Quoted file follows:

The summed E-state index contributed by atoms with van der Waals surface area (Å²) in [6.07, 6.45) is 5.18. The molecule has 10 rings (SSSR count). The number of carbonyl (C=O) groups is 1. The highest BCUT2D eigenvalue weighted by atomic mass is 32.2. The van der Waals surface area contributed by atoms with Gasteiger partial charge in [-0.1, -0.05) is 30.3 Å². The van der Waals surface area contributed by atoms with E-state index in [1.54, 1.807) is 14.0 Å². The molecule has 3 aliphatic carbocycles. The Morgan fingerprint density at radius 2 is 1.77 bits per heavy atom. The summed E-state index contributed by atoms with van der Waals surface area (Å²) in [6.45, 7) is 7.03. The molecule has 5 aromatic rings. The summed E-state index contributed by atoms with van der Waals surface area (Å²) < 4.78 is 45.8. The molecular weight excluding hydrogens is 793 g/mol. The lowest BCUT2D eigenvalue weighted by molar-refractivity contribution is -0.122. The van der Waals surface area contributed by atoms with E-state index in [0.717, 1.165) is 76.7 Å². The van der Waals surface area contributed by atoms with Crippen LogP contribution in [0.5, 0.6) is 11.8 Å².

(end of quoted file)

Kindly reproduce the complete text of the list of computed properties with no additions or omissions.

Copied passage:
The summed E-state index contributed by atoms with van der Waals surface area (Å²) in [6.07, 6.45) is 5.18. The molecule has 10 rings (SSSR count). The number of carbonyl (C=O) groups is 1. The highest BCUT2D eigenvalue weighted by atomic mass is 32.2. The van der Waals surface area contributed by atoms with Gasteiger partial charge in [-0.1, -0.05) is 30.3 Å². The van der Waals surface area contributed by atoms with E-state index in [1.54, 1.807) is 14.0 Å². The molecule has 3 aliphatic carbocycles. The Morgan fingerprint density at radius 2 is 1.77 bits per heavy atom. The summed E-state index contributed by atoms with van der Waals surface area (Å²) in [6.45, 7) is 7.03. The molecule has 5 aromatic rings. The summed E-state index contributed by atoms with van der Waals surface area (Å²) < 4.78 is 45.8. The molecular weight excluding hydrogens is 793 g/mol. The lowest BCUT2D eigenvalue weighted by molar-refractivity contribution is -0.122. The van der Waals surface area contributed by atoms with E-state index in [0.717, 1.165) is 76.7 Å². The van der Waals surface area contributed by atoms with Crippen LogP contribution in [0.5, 0.6) is 11.8 Å².